The bad news for the U.K. keeps getting worse. Last week, a second ratings agency downgraded the country's triple-A rating and on Monday, data showed British household spending is declining.
The downgrade by Fitch Ratings on Friday is another humiliating blow for Britain's finance minister George Osborne, an advocate of austerity measures in the face of flatlining growth who is facing increasing criticism.
"The U.K. no longer adds up to a triple-A rating, that is why we downgraded it on Friday," David Riley, global managing director of sovereign ratings at Fitch Ratings, told CNBC's "Worldwide Exchange" on Monday.
"The bottom line is that the U.K. level of national debt has more than doubled, and that is just not consistent with it retaining its triple A-rating... the government has slowed down the pace of deficit reduction and the deficit is not really changing."
Riley said the downgrade was not as a result of Osborne's austerity measures, but added that the U.K. had little scope for significant fiscal stimulus.
"Can the U.K. go on a major fiscal stimulus exercise? We do not actually think there is much room for maneuver for them to do that, at least from a ratings perspective," Riley said.
"The actual evidence that if you do tax cuts you automatically get more revenue is not very strong, otherwise lots of governments would be doing that."
However, Bill Gross, manager of the world's largest bond fund, Pimco, said efforts by Britain and much of the euro zone to cut debt with severe austerity measures risk stifling economic recovery.
"The U.K. and almost all of Europe have erred in terms of believing that fiscal austerity in the short term is the way to produce real growth. It is not," Gross told the Financial Times newspaper on Monday. "You have got to spend money."
From Bad to Worse
The news could get worse this week as a spate of economic data is due, analysts told CNBC on Monday. Advanced first quarter gross domestic product data for the U.K. is due on Thursday and most economists expect the country to show little to no growth.
"We're going to get a flat or negative reading, and I think that will reignite the austerity debate because the U.K.'s economy is not going anywhere," Joe Rundle, head of trading at ETX Capital, told CNBC on Monday.
"We need some sort of stimulus to get investment into the economy rather than talking about what the government's doing. We need some fiscal stimulus but it's a really difficult thing for [U.K. finance minister] George Osborne to go out there and cut taxes and make it easier for investment to come into the country while he's cutting back on welfare," Rundle told CNBC Europe's "Squawk Box."
"This week is likely to provide a timely reminder of the U.K.'s current challenges," Tobias Blattner, European economist at Daiwa Capital Markets, said in a note on Monday.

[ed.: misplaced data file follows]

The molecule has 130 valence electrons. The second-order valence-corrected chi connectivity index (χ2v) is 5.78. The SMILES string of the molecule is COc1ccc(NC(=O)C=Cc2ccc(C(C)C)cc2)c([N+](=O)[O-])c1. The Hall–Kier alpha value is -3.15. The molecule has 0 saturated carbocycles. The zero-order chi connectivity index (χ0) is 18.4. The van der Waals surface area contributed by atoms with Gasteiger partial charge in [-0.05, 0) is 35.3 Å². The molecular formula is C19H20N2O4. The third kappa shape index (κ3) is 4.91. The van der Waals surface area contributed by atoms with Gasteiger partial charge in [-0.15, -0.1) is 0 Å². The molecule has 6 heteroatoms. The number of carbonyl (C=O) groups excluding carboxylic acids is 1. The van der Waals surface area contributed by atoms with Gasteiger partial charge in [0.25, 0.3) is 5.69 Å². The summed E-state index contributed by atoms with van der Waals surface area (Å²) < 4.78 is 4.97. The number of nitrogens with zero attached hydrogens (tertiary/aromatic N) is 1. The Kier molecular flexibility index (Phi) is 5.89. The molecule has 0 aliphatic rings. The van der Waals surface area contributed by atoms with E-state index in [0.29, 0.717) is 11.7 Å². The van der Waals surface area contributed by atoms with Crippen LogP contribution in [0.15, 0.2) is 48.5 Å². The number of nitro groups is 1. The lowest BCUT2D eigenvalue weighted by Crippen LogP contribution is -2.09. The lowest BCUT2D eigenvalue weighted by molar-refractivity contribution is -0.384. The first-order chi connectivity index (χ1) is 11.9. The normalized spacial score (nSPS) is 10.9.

"But the data highlight of the week will be the first estimate of first quarter GDP, on Thursday. While expectations are for a modest expansion at the start of the year, we think GDP contracted by 0.1 percent quarter on quarter," Blattner added.
Other data due on Tuesday are the latest public finance figures for March and on Wednesday, the Confederation of British Industry (CBI) releases its latest industrial trends.
The week's economic updates follow the country's credit downgrade by Fitch Ratings on Friday. The second agency to strip the U.K. of its prized AAA rating, Fitch cited a weaker economic and fiscal outlook.
Sir Thomas Harris, vice president of Standard Chartered bank, told CNBC that last week's credit downgrade had been a "realistic" reflection of the economic woes facing the U.K.
"Clearly the downgrading of the rating was a disappointment and particularly for the Chancellor [George Osborne] but I think it is probably a realistic reflection of the difficulties the British economy is having in adjusting to this process of massive deleveraging of the household sector and government sector," Harris told CNBC Europe's "Squawk Box."
British Households Worried
The gloomy outlook follows data from Markit which showed that British household spending fell in April due to worries about the country's economic outlook and higher living costs.
The survey of 1,500 Britons' showed that household finances deteriorated in April at a faster pace than in March as incomes fell and living costs rose, and households expected the squeeze to continue, reducing their ability to spend and support the economy.
Markit said on Monday that its headline Household Finance Index fell to 37.7 from 39.3 in March, sinking further below the 50 level that would mark no change compared with a month ago. That is the first drop in the index since December.
Thirty-two percent of households said their finances worsened this month, while only 8 percent reported an improvement. Almost 42 percent expected to be worse off in 12 months' time versus the 27 percent who thought they would have more money to spend.
Consumer spending generates about two-thirds of Britain's gross domestic product.
-By CNBC's Holly Ellyatt, follow her on Twitter @HollyEllyatt
Reuters contributed reporting to this story.